Jody is a bright, articulate, talented young film-maker and as the novel opens she is working for a film producer helping a much revered but rather repulsive director on his latest opus. She wants to be a director herself and has signed up for film school at the University of California, Los Angeles (UCLA). She was adopted and her relationship with her adoptee mother is very needy. She is, in common with many middle class Americans, in therapy - with a new therapist, Claire. Claire is married with two children and is obsessed by the daughter she put up for adoption when she was a teenager. The book centres on Jody and Claire's relationship which gradually becomes more and more combative, not to say sinister.

This novel made me wonder what it is that American women really want from their lives. The two women in the novel have versions of what might be termed `everything', but there are so many aspects of their lives that they seem compelled to reinforce with negativity - Claire has two beautiful children, but the eldest isn't achieving at school and Claire blames herself; Jody is accepted into film school but it means a dreaded journey (she is afraid of flying - get a Greyhound bus for god's sake!). Insecurities abound for these women yet they have money, houses, great social lives, people who love them (Claire's husband is a paragon, considerate, sexy, loving, great with the kids - perfection - come on Claire, wake up!).

When Claire begins to imagine that she is Jody's real mother and evidence to the contrary is ignored, we begin to feel distinctly uneasy about her future.

Homes has created a mixture made up of a relationship novel and a psychological thriller with this highly original book. The writing is witty, insightful and makes for an increasingly intriguing read, though sometimes my patience was exhausted by the almost perverse pessimism of the two main protagonists' thinking. On reflection, however, it felt accurate about the continued waning of the American Dream and as if the difficulties encountered were symptoms of an ailment compounded by wealth and privilege.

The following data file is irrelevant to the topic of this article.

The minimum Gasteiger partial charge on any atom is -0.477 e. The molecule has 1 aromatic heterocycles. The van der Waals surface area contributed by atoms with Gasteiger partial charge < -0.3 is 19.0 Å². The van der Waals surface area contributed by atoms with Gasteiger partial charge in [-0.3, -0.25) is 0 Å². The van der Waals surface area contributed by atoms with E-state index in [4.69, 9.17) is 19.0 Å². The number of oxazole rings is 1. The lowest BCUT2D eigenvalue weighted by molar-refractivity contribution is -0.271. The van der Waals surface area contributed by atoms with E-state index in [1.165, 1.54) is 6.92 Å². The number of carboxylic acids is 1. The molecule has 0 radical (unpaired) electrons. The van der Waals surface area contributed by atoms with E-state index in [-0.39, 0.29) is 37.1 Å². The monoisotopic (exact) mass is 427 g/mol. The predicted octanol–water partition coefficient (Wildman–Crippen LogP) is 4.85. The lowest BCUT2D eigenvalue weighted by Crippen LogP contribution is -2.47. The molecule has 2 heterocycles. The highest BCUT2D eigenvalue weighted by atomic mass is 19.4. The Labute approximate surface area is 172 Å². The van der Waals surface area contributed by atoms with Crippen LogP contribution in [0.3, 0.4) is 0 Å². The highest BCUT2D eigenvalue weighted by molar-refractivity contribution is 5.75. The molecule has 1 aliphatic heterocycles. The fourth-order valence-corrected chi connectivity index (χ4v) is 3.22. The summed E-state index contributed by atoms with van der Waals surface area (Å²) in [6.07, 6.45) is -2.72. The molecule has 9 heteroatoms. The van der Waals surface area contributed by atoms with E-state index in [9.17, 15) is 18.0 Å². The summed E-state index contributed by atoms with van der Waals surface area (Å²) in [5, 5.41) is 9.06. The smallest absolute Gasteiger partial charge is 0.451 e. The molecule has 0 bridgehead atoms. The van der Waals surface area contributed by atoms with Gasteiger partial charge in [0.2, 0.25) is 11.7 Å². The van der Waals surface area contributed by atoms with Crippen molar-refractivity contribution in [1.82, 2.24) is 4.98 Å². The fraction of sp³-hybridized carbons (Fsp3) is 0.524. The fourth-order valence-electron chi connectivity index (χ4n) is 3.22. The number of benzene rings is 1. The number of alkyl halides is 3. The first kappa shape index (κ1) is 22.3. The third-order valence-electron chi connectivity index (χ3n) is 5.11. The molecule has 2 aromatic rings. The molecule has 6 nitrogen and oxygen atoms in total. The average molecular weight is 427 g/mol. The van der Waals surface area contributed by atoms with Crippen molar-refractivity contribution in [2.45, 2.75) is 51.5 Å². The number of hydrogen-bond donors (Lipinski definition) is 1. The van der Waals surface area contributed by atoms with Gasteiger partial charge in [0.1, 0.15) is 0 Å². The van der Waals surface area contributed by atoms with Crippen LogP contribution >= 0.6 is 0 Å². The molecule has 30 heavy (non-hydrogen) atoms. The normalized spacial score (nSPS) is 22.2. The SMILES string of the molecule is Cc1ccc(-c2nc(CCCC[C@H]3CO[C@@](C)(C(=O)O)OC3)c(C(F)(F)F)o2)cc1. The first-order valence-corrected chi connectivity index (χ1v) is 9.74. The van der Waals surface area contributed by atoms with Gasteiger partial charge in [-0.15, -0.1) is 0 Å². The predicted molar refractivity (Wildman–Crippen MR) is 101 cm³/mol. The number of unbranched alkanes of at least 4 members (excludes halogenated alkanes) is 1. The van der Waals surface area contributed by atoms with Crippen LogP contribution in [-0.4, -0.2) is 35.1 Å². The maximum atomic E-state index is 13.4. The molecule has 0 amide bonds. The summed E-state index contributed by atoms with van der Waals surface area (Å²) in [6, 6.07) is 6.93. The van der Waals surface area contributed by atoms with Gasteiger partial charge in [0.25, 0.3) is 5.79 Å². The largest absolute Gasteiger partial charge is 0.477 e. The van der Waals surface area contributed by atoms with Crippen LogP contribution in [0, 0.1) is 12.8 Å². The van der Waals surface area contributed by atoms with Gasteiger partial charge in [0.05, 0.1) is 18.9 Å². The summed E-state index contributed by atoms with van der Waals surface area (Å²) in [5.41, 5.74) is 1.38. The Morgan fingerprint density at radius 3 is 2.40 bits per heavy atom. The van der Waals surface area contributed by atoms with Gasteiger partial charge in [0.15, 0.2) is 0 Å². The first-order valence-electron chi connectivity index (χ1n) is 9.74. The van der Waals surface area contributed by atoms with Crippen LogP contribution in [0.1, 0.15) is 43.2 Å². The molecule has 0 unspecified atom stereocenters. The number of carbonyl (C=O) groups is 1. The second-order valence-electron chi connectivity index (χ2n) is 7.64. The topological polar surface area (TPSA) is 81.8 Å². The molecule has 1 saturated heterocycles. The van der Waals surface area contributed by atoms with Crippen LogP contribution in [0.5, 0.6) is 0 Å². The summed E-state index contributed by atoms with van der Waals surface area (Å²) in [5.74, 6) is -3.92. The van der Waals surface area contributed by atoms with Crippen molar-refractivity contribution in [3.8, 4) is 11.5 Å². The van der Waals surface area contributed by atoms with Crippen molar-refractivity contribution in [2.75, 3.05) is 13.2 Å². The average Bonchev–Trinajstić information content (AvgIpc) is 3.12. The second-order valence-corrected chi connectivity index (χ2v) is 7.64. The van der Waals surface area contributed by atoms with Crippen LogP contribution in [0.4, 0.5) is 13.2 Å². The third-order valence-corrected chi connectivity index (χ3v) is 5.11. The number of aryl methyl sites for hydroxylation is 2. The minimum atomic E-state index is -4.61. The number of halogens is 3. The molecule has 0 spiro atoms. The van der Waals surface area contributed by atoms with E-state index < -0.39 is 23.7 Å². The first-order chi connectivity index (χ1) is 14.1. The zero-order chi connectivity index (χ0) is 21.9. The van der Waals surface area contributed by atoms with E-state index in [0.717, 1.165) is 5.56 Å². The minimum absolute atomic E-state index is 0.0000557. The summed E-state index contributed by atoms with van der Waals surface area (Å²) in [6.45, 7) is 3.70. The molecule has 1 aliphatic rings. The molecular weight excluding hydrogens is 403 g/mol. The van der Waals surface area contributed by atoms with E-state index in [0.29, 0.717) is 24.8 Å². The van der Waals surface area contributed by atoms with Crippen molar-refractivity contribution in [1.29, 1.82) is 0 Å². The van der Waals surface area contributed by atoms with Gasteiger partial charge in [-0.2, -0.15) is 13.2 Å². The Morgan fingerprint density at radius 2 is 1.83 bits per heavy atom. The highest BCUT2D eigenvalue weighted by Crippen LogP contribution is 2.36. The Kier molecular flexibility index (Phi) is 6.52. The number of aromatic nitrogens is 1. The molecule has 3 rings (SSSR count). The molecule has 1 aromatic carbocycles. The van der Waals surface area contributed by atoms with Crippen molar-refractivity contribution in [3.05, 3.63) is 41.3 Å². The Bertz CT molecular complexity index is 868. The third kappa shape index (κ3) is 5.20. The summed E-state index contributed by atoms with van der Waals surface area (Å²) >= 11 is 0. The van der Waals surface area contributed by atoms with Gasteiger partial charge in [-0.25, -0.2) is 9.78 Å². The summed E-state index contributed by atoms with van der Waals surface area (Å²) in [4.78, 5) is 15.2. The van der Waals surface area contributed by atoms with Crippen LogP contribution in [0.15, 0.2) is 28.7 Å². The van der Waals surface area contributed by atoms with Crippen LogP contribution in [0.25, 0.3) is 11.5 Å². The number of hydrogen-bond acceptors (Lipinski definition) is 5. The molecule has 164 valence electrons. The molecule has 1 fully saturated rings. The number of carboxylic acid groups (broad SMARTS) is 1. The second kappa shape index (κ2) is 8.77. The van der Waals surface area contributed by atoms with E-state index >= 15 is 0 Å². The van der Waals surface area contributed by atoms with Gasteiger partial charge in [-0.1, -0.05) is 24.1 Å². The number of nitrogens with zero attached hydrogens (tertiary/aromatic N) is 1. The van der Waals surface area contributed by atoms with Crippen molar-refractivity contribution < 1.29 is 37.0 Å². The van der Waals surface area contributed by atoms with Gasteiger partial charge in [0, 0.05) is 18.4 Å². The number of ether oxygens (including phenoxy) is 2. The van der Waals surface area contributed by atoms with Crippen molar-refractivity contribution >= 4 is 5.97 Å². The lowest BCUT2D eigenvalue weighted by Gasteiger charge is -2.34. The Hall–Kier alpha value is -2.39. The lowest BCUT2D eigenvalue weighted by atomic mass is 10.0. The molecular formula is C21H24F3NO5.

Help other customers find the most helpful reviews 
Was this review helpful to you? Yes No


5.0 out of 5 stars all Shrink's are mad!, 20 Mar. 2013
By 
MISTERWINT (Wakefield, UK) - See all my reviews
Verified Purchase(What is this?)
I was of that opinion before I read the book. The third AM Homes book I read and I wasn't disappointed. Quite a twisted, off the wall tale, very strong characters. It left me feeling uncomfortably embarrassed because I could see the car-crash unfolding in their professional relationship.

I say very little about the plot because I don't like to ruin it for others.

AM Homes always writes something quite different from the norm, stuff to stir emotions and make you think out of the box.

Sadly I found a number of typos in this Kindle edition.
Help other customers find the most helpful reviews 
Was this review helpful to you? Yes No


4.0 out of 5 stars A Good Read, 2 Nov. 2013
By 
Jeanette Levin "janlevin" (N. London, U.K.) - See all my reviews
(REAL NAME)   
I am not going to tell you about the story, some of my fellow reviewers may have already spoiled it by doing just that! Apologies to those who like to know the whole story - I do not!
I thought this book was quite gripping and exciting. The therapists' behaviour was quite outrageous - all that we are taught not to do. Having said that, I thought it was most helpful to discover just how damaging it can be when therapists start acting outside the boundaries. A good lesson to all, including myself!
Help other customers find the most helpful reviews 
Was this review helpful to you? Yes No


4.0 out of 5 stars Riveting scenario, 7 May 2015
By 
BM Ford "Lapta Fan" (UK) - See all my reviews
(REAL NAME)   
Verified Purchase(What is this?)
This review is from: In a Country of Mothers (Paperback)
I have bought another copy for my daughter who is a psychologist/counsellor for her birthday.
It's riveting, but far-fetched that she would invite a client into her family and bond so closely.... She would be struck off in UK.
I listened to the audio book and must admit I find American voices so over-enthusiastic and annoying, I'd rather have read it myself.
Help other customers find the most helpful reviews 
Was this review helpful to you? Yes No


‹ Previous | 1 2 | Next ›
Most Helpful First | Newest First

This product

In a Country of Mothers
In a Country of Mothers by A. M. Homes (Paperback - 4 April 2013)
£8.99
In stock
Add to basket Add to wishlist
Only search this product's reviews